Category - Kyrgyzstan

  • December 16, 2010

    The Kyrgyzstani authorities are failing to provide justice for thousands of victims of human rights abuses, according to a new report by Amnesty International.

  • November 30, 2010

    The Duke of York has been urged to resign from his position as a UK “trade ambassador” after he appeared to defend corruption in the arms industry.

  • September 9, 2010

    Despite deep fissures in Kyrgyz society in the aftermath of the upheavals, external intervention would be counterproductive, advises John Heathershaw. Instead, foreign governments should concentrate their efforts on reducing the stakes of the conflict.

  • June 22, 2010

    The tragic outbreak of 'ethnic' violence in southern Kyrgyzstan has been explained in much of the international press in clichés and over-generalisations, writes John Heathershaw. Yet such violence is unprecedented in Kyrgyzstan’s history as an independent nation. Now some exceptional individuals and groups are seeking to bridge the divide between communities.

  • June 22, 2010

    ACT Alliance, a global network of church-based development organisations, has begun the ‘impartial’ distribution of food to areas in Kyrgyzstan worst hit by recent attacks on Uzbek communities.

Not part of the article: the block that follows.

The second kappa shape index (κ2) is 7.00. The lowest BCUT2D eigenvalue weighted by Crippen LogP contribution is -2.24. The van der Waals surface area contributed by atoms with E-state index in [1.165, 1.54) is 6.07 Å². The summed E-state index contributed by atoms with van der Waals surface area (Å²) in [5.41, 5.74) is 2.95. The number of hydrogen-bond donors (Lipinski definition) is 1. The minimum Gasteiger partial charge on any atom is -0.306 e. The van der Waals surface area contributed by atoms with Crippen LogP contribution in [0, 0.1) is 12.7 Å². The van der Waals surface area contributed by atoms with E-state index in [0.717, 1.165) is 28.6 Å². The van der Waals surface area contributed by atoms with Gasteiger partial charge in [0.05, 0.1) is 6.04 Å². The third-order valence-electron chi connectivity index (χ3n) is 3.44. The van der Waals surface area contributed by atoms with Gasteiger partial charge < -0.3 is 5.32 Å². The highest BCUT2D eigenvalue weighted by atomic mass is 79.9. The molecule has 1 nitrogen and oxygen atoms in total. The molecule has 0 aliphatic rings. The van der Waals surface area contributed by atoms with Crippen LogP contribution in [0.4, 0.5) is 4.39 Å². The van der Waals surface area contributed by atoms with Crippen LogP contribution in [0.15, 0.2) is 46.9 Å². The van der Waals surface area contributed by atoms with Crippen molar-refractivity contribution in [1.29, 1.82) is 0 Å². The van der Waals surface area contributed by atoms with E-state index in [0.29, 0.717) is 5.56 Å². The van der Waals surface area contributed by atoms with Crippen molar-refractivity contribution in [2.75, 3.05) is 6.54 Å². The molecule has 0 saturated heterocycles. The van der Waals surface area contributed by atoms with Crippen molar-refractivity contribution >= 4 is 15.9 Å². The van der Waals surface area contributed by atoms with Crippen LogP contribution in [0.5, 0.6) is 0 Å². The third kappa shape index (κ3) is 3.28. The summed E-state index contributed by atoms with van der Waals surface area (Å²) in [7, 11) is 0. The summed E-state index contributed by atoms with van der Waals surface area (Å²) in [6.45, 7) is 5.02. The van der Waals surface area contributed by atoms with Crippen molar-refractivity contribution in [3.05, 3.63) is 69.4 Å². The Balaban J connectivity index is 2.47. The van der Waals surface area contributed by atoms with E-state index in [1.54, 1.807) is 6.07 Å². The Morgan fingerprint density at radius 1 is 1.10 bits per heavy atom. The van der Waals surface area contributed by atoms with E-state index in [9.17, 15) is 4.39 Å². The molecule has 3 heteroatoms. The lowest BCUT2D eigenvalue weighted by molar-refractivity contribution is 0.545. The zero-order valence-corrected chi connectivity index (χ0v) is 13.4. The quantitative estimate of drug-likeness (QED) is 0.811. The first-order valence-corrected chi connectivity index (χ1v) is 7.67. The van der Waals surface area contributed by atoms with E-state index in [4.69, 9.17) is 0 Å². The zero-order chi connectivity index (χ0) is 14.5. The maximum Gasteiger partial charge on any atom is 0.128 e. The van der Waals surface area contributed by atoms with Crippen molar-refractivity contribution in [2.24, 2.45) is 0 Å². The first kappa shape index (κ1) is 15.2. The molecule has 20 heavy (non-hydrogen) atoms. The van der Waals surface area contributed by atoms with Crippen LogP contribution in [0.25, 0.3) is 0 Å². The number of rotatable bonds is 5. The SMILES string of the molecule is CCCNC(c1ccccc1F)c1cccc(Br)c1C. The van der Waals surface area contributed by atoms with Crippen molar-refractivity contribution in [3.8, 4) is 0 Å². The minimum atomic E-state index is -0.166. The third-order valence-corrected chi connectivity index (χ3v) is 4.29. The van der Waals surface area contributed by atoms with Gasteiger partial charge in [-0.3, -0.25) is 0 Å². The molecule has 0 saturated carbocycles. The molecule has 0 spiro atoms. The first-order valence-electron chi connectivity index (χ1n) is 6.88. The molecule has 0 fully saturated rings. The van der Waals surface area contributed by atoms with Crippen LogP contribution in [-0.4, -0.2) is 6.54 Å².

• June 18, 2010

    Amnesty International is calling for an impartial international investigation into the violent events of the past week in southern Kyrgyzstan which left hundreds of people dead.

  • June 17, 2010

    The worst conflict in Kyrgyzstan since a revolution in April may spread beyond the area around the southern city of Osh, the international ACT Alliance development agency has warned.

  • April 14, 2010

    Kyrgyzstan’s government has fallen, its provisional rulers are untested, and there is as yet no sign of a lasting political settlement, writes John Heathershaw. Yet that does not mean it will automatically follow the example of neighbour Tajikistan and descend into civil war. Peace is difficult but possible.

  • October 6, 2007

    A coalition of church-based aid and development agencies is backing a creative range of self-help initiatives in the former Soviet Central Asian republics, such as Tajikistan, Kyrgyzstan and Kazakhstan, which are often overlooked in the worldwide media.